New Spy Campaign Malware “Grabit” Targets SMBs

New Spy Campaign Malware “Grabit" Targets SMBs

In my last blog of May 12th, I discussed the need for SMBs to invest in cyber security. Recent news has yet again shown that no matter the size of your business you are not immune to cyber-attack: Kaspersky Labs has discovered a new business-oriented spying-campaign targeting small and medium-sized businesses based mainly in Thailand, India and the U.S. Other countries affected are France, Austria, Canada, Germany, UAE, Sri Lanka, Belgium, Chile and Israel. The affected sectors include chemical, nanotechnology, education, agriculture, media, construction and more.

According to Kaspersky Lab researchers, the newly discovered Grabit malware spying-campaign begun in late February 2015. The cyber-attack was able to steal about 10,000 files from SMBs.  This kind of attack is unusual because most spying campaigns target enterprises, government organizations and high-profile entities but rarely target small and medium-sized businesses. Grabit shows that cyber-criminals will target any size organization regardless of revenue, information or political influence.

Grabit gets distributed when an employee at an SMB receives a phishing email containing a malicious attachment disguised as a Microsoft Office Word (.doc) file. Once the user opens the attachment, the malware is delivered to the user’s machine via a remote legitimate server that has been compromised and used to host the malware. Grabit Malware is based on the infamous commercial HawkEye keylogger kit used in cyber spying. Also, parts of the payload delivered to the victim’s machine are several remote administration tools, or RATs, which can potentially control the victim’s machine remotely and steal files.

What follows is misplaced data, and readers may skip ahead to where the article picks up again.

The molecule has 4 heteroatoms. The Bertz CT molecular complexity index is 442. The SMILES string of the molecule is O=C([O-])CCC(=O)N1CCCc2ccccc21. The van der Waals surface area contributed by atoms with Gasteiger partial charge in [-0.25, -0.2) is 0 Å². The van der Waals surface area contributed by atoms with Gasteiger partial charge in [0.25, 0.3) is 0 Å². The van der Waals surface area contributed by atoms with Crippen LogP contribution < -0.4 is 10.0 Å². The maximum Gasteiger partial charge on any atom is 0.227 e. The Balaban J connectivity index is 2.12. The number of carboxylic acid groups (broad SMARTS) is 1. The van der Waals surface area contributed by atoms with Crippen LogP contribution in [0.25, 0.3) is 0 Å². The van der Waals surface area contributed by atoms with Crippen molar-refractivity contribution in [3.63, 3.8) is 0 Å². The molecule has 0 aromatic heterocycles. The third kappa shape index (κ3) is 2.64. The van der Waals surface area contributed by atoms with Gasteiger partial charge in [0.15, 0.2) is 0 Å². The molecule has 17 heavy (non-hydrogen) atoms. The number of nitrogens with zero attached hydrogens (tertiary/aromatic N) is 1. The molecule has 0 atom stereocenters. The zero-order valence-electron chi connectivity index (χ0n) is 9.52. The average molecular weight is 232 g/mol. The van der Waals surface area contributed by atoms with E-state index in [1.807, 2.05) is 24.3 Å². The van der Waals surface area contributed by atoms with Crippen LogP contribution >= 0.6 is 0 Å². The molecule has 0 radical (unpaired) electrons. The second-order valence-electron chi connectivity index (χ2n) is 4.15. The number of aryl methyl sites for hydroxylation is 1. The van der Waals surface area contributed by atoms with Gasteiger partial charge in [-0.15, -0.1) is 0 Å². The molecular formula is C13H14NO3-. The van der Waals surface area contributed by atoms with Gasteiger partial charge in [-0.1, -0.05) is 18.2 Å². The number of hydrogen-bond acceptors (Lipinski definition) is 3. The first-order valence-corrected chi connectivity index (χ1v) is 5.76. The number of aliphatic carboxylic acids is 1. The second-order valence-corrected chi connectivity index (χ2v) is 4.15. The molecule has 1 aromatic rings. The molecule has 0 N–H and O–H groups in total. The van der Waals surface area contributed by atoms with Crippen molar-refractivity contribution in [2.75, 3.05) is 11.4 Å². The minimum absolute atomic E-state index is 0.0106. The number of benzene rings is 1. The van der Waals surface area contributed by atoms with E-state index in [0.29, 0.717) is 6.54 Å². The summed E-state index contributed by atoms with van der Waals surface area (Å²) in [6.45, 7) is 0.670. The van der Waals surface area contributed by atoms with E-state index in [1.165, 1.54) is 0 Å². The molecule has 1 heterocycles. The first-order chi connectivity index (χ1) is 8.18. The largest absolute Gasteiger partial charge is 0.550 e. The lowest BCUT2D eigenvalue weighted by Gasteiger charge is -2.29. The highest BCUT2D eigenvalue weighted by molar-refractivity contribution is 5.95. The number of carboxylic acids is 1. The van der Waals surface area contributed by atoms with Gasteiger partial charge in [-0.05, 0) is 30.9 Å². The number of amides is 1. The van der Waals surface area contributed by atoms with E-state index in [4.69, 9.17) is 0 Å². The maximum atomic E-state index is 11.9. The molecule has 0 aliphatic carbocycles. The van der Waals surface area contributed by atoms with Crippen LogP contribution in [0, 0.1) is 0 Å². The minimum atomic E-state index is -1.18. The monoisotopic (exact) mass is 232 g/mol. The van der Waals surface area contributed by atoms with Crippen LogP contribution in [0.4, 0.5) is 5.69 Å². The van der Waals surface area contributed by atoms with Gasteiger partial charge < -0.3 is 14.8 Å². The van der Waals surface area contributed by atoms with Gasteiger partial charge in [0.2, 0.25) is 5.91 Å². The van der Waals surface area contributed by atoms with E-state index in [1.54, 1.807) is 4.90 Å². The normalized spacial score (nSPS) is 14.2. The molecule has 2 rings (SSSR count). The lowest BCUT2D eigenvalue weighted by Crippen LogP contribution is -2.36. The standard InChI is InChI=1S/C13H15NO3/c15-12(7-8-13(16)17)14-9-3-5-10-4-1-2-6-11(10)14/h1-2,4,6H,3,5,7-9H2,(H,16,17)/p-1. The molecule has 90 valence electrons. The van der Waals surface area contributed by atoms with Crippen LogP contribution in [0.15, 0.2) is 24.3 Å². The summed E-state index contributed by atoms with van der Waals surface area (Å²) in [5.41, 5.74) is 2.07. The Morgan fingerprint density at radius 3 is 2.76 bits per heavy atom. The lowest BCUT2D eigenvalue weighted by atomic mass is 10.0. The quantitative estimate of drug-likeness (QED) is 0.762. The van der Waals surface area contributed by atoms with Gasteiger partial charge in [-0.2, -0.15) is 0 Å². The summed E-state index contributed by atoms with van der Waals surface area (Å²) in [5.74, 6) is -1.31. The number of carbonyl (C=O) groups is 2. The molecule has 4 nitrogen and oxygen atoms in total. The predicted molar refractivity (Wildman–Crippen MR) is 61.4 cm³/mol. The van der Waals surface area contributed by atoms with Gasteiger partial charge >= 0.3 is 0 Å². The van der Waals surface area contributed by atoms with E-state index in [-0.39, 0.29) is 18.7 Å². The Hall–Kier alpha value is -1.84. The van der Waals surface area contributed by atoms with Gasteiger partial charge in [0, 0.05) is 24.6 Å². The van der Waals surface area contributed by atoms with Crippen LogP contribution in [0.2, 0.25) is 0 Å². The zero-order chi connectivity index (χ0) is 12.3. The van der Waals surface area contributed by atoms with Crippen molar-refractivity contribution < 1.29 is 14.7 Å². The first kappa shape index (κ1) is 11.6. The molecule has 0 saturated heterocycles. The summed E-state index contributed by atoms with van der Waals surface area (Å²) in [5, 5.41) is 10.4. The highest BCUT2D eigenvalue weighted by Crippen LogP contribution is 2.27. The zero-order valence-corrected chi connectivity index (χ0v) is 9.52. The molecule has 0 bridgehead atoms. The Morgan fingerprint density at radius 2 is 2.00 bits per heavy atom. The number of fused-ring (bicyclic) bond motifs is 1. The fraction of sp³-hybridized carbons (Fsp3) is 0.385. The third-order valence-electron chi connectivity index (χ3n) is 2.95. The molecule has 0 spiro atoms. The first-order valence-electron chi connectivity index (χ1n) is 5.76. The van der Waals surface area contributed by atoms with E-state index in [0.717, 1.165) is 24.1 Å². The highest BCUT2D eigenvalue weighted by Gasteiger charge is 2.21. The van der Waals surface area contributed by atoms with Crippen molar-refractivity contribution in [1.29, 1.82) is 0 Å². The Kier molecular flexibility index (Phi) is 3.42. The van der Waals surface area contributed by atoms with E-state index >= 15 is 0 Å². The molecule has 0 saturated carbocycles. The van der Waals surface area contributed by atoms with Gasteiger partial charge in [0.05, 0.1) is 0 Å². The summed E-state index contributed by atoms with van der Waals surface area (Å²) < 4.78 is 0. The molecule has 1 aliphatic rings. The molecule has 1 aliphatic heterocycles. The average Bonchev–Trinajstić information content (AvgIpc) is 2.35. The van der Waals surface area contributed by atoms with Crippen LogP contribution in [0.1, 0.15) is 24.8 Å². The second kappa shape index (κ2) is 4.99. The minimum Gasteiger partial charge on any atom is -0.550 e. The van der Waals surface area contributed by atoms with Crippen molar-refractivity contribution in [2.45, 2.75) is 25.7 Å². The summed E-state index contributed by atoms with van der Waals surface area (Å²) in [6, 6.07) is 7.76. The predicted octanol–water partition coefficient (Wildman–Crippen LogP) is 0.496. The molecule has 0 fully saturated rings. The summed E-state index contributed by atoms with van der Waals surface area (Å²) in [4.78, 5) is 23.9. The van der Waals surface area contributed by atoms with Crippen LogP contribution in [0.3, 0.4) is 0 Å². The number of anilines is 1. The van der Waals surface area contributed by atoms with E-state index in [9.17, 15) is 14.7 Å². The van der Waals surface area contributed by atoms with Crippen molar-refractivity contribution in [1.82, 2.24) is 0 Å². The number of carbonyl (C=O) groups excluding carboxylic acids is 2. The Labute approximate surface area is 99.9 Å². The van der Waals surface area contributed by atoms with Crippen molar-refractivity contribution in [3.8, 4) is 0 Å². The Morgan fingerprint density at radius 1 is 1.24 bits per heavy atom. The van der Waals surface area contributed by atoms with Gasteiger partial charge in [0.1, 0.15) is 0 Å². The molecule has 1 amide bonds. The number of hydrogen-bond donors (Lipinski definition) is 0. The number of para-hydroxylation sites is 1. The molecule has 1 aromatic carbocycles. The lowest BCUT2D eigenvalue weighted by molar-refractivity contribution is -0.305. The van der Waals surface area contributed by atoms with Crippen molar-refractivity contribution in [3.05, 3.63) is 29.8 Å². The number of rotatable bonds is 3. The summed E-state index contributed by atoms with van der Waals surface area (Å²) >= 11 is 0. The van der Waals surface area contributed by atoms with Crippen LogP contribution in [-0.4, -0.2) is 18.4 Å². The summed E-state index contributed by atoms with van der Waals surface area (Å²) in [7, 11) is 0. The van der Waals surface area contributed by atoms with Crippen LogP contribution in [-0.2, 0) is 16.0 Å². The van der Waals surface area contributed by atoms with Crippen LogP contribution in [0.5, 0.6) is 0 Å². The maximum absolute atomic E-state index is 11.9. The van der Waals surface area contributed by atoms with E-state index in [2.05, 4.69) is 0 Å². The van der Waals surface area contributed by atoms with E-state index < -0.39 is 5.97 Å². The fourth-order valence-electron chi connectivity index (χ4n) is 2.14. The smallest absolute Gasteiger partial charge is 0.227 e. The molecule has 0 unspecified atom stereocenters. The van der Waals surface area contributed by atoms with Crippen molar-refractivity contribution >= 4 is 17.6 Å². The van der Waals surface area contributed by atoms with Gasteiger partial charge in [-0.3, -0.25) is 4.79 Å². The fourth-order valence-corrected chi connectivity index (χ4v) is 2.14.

Kaspersky suggests that SMBs use advanced, up-to-date antivirus solutions on their machines as well as keeping all other software patched to stay protected. According to Kaspersky there are few ways to check for Grabit malware to make sure grabit.exe files are not within Windows System Configurations, and if executable files are within the C:Users\<PC-NAME>\AppData\Roaming\Microsoft location, this could be an indication your machine is infected.

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Edward Obodo

Principal Security Consultant at SMB Information Security Services, LLC
Edward Obodo is a Certified Information Systems Security Professional (CISSP). His educational background in computer science has given him a broad base from which to approach many topics related to cyber-security. He has spent over 10 years providing information security solutions for Fortune 500 companies.
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About the Author

Edward Obodo
Edward Obodo is a Certified Information Systems Security Professional (CISSP). His educational background in computer science has given him a broad base from which to approach many topics related to cyber-security. He has spent over 10 years providing information security solutions for Fortune 500 companies.

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